Raised by Mystique and brought into the Brotherhood of Evil Mutants, Rogue started out bad in big way: by thrashing the Avengers. After ambushing Ms. Marvel (which resulted in Rogue permanently gaining her super-strength, flight, and memories), Rogue went on to steal power from Thor and open a huge can of whoop-ass on the Avengers. The full membership of both teams clashed during a prison-break, and it was extremely close. In fact, the Avengers didn't so much win as Rogue split. <p>Later, Rogue's powers started to slip from her control, driving her insane; she turned to Professor X for help. Resented by the X-Men at first, Rogue proved herself first by saving Wolverine in Japan, then time and again in battle. <P>Rogue later became an X-team leader, and one of their most trusted members. Now, she's elevated her status in the Marvel Universe even further, as one of the premier members of the <b>Uncanny Avengers</b>, truly coming full-circle.
(White) Queen of the X-Men franchise, Emma Frost made her mark as part of the Hellfire Club, that fetishistic group of mutants that tried to corrupt Jean Grey. Again and again, whether as part of the Club or leader of the young trainees, the Hellions, Emma clashed with the X-Men. Over time, Frost, through various circumstances, found herself drawn into the X-Men's fold. <p>Her initial crossover really took hold when she became one of the headmasters for Generation X. That didn't end quite so well. However, Emma would eventually make her way to the main X-Men team. Much angst followed, as Emma became a disruptive presence in the already strained relationship of Cyclops and Jean Grey. When Jean died (again), she gave a psychic boost/blessing to the budding romance between Scott and Emma. <p>Emma was firmly entrenched with the X-team on Utopia for years, and even after <i>Avengers vs. X-Men</i> and her time as part of the Phoenix Five, she stayed part of his crew. She hasn't been seen since the end of <i>Secret Wars</i>, though the upcoming <i>Death of X</i> promises to reveal her current whereabouts.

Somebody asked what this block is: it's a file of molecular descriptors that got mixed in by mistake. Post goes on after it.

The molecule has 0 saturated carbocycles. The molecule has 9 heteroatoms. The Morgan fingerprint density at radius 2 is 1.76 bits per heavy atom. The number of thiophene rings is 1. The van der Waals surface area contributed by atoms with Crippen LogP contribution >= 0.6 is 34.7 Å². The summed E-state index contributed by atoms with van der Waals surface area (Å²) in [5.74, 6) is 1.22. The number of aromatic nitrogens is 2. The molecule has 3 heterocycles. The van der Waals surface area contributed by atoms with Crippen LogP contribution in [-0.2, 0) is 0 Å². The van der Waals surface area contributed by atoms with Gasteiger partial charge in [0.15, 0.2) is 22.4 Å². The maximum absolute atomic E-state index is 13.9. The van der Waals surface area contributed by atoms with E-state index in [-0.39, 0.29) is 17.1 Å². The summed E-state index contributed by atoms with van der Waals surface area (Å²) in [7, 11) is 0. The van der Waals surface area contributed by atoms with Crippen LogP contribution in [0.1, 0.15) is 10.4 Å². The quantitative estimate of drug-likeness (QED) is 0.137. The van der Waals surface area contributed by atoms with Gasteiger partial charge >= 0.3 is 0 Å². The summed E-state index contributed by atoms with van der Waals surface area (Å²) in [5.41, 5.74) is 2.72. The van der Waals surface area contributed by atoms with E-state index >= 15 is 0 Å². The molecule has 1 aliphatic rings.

Even though she was never the most deadly of Batman's enemies, Catwoman was quite clearly a thief. Her criminal nature always seemed to win out, even if it looked like her heart belonged to the Bat. Over time, Catwoman began to slip more and more to the side of angels. At one point, the vile Dr. Moon used mind-control to regress her into a full-on criminal. <p>Since then, Selina has asserted herself over and over. Though she still steals and doesn't much mind if she breaks the law, she's always willing to do something that helps out the members of the Batman family. Since the return of Bruce Wayne, Selina's been seen helping Batman Incorporated more than once, notably upon Bruce's trip to Japan. <p>Catwoman hasn't been seen yet in <i>Rebirth</i>, but you can bet DC's top femme fatale is never too far out of the spotlight.
Doctor Octopus - the Superior Spider-Man. Did the villain formerly known as Otto Octavius <i>really</i> go good? Or was he just affected (or is that infected) by Peter Parker's memories, experiences, and general moral center? <p>He certainly did some good as the Superior Spider-Man, continuing to serve with the Avengers (for the most part) throughout the year-plus that he inhabited Peter's body, although his methods were certainly questionable. <p>So what makes a hero: deeds or motivations? Maybe what has been driving Otto this whole time was a selfish narcissistic drive to one-up Peter to become the "superior" hero (the ultimate revenge), but if he managed to perform <i>some</i> heroic acts along the way, and perhaps... <i>perhaps</i> ... came away changed by the experience, shouldn't that count, at least a little? <p>We might find out the answer to that when the last shreds of his consciousness, hidden in the robotic Living Brain, make themselves known in upcoming issues of <i>Amazing Spider-Man</i>.